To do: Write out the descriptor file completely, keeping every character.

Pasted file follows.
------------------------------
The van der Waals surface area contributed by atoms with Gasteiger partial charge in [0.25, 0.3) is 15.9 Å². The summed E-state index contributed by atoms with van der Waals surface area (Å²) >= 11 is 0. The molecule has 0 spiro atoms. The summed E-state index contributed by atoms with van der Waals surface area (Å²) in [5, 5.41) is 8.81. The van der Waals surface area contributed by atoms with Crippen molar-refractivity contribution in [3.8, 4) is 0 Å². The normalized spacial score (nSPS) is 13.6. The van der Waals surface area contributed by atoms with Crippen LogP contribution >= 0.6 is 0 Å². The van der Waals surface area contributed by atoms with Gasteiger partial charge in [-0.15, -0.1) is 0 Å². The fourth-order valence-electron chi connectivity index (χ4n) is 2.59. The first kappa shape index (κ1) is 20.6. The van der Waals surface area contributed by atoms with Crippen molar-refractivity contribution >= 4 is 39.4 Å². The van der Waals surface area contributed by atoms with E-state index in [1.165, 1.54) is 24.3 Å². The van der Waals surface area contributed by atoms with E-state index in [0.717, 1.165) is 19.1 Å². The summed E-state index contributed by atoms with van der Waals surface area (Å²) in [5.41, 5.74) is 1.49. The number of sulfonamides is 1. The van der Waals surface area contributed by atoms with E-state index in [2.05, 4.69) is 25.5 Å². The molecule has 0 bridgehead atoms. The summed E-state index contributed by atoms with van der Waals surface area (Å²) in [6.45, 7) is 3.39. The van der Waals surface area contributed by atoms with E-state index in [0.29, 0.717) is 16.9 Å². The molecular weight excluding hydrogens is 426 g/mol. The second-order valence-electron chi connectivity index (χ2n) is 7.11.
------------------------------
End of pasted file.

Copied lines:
The van der Waals surface area contributed by atoms with Gasteiger partial charge in [0.25, 0.3) is 15.9 Å². The summed E-state index contributed by atoms with van der Waals surface area (Å²) >= 11 is 0. The molecule has 0 spiro atoms. The summed E-state index contributed by atoms with van der Waals surface area (Å²) in [5, 5.41) is 8.81. The van der Waals surface area contributed by atoms with Crippen molar-refractivity contribution in [3.8, 4) is 0 Å². The normalized spacial score (nSPS) is 13.6. The van der Waals surface area contributed by atoms with Crippen LogP contribution >= 0.6 is 0 Å². The van der Waals surface area contributed by atoms with Gasteiger partial charge in [-0.15, -0.1) is 0 Å². The fourth-order valence-electron chi connectivity index (χ4n) is 2.59. The first kappa shape index (κ1) is 20.6. The van der Waals surface area contributed by atoms with Crippen molar-refractivity contribution >= 4 is 39.4 Å². The van der Waals surface area contributed by atoms with E-state index in [1.165, 1.54) is 24.3 Å². The van der Waals surface area contributed by atoms with E-state index in [0.717, 1.165) is 19.1 Å². The summed E-state index contributed by atoms with van der Waals surface area (Å²) in [5.41, 5.74) is 1.49. The number of sulfonamides is 1. The van der Waals surface area contributed by atoms with E-state index in [2.05, 4.69) is 25.5 Å². The molecule has 0 bridgehead atoms. The summed E-state index contributed by atoms with van der Waals surface area (Å²) in [6.45, 7) is 3.39. The van der Waals surface area contributed by atoms with E-state index in [0.29, 0.717) is 16.9 Å². The molecular weight excluding hydrogens is 426 g/mol. The second-order valence-electron chi connectivity index (χ2n) is 7.11.